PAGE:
I believe that new lines in the area no longer have to begin with the exchange code, however.

  6. Mick says:

    Back in the 60s Ewell, where I live changed to 01 393 xxxx thereby also keeping EWE. The oddity is Ewell is part of the Borough of Epsom and Ewell in Surrey. I believe it had a different Phone Company many years ago. I remember that when STD came to the Exchange, on the Open Day you could make a call for free. I called my Auntie in Manchester as it was the only number I could remember.

  7. MikeP says:

    Mick – The grouping of exchanges will have more to do with the inter-exchange cabling topology, especially connections to “director” exchanges, than any political boundaries. has a (possibly correct) list of areas within the GLA boundary that aren’t in 020, as well as the converse.

    Also, maybe interestingly, back in those days the electro-mechanical routing equipment was kept simpler by building a hierarchy of routing down the numbers, so all the surrounding exchanges are 020 839x. Ewell was “lucky” to keep EWE, whilst ELMbridge became 399, LOWer Hook 397 and EMBerbrook 398. I expect WHItehall became 230 for much the same reason.

    Ewell got 394 when 393 ran out, and Elmbridge got 390 when 399 ran out.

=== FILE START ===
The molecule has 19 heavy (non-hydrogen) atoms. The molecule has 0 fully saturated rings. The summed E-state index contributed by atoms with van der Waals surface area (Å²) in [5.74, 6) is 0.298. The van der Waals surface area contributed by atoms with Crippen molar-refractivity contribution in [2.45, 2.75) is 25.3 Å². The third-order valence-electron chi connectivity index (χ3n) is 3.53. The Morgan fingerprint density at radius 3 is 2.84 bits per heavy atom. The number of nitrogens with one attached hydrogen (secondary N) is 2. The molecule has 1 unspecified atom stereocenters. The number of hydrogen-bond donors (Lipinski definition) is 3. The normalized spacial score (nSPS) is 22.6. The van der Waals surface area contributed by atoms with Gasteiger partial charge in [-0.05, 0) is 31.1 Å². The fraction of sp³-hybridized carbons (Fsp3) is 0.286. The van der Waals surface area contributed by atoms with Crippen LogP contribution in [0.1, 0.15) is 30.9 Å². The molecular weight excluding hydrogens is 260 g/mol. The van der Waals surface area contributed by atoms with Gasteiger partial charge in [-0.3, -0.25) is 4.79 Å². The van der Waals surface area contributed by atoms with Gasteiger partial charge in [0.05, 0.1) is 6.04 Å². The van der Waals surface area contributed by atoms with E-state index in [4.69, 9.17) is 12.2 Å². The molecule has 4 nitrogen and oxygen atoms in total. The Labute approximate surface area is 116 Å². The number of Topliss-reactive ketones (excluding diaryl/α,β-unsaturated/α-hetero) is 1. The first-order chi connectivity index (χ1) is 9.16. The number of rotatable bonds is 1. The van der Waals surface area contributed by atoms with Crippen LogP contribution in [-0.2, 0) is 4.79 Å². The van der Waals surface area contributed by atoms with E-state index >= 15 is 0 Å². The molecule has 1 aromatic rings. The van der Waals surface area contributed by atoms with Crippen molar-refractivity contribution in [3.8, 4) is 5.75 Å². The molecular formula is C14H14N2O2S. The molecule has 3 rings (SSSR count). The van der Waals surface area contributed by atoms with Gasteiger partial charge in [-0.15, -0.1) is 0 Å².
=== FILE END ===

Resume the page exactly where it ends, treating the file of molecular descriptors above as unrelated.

8. Marc says:

    London Transport’s enquiries number used to be ABBey 1234.

    020 7222 1234 is still owned by TfL, but is only answered by a recorded message directing you 0343 222 1234, so a remnant of the old number lives on.

  9. Gerry says:

    Yes, I’ve spotted the deliberate mistakes and I claim my fiver !

    The London area code was 01, but it stayed the same when the number of meaningful three-letter combinations became exhausted, making it necessary for London exchange names to be replaced by All Figure Numbers. In fact, the term ‘STD Code’ (Subscriber Trunk Dialling) was used because the national codes for exchanges outside the six big cities often varied even within the same geographic area. Standardising on the American term ‘Area Code’ had to wait until the introduction of Linked Numbering Schemes within which no local dialling codes were needed.